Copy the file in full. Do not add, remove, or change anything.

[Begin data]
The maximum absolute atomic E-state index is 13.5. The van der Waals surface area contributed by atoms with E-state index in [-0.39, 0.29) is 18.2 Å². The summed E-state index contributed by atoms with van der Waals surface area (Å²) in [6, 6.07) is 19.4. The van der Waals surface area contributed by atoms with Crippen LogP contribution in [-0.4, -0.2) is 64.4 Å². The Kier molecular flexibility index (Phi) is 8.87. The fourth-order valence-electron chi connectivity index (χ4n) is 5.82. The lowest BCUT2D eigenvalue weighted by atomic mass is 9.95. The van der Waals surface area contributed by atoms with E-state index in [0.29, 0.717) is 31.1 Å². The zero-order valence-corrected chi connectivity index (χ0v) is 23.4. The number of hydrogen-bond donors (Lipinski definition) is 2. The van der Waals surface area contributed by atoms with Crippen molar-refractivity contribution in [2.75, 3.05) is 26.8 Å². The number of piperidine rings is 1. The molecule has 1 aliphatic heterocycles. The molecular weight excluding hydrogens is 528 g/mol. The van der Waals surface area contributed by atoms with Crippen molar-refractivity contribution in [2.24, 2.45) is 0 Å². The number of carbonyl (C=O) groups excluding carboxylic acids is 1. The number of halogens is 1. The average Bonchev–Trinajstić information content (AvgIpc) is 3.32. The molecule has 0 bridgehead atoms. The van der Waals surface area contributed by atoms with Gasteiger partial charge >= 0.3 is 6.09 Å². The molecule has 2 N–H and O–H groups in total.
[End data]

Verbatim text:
The maximum absolute atomic E-state index is 13.5. The van der Waals surface area contributed by atoms with E-state index in [-0.39, 0.29) is 18.2 Å². The summed E-state index contributed by atoms with van der Waals surface area (Å²) in [6, 6.07) is 19.4. The van der Waals surface area contributed by atoms with Crippen LogP contribution in [-0.4, -0.2) is 64.4 Å². The Kier molecular flexibility index (Phi) is 8.87. The fourth-order valence-electron chi connectivity index (χ4n) is 5.82. The lowest BCUT2D eigenvalue weighted by atomic mass is 9.95. The van der Waals surface area contributed by atoms with E-state index in [0.29, 0.717) is 31.1 Å². The zero-order valence-corrected chi connectivity index (χ0v) is 23.4. The number of hydrogen-bond donors (Lipinski definition) is 2. The van der Waals surface area contributed by atoms with Crippen molar-refractivity contribution in [2.75, 3.05) is 26.8 Å². The number of piperidine rings is 1. The molecule has 1 aliphatic heterocycles. The molecular weight excluding hydrogens is 528 g/mol. The van der Waals surface area contributed by atoms with Crippen molar-refractivity contribution in [2.24, 2.45) is 0 Å². The number of carbonyl (C=O) groups excluding carboxylic acids is 1. The number of halogens is 1. The average Bonchev–Trinajstić information content (AvgIpc) is 3.32. The molecule has 0 bridgehead atoms. The van der Waals surface area contributed by atoms with Gasteiger partial charge >= 0.3 is 6.09 Å². The molecule has 2 N–H and O–H groups in total.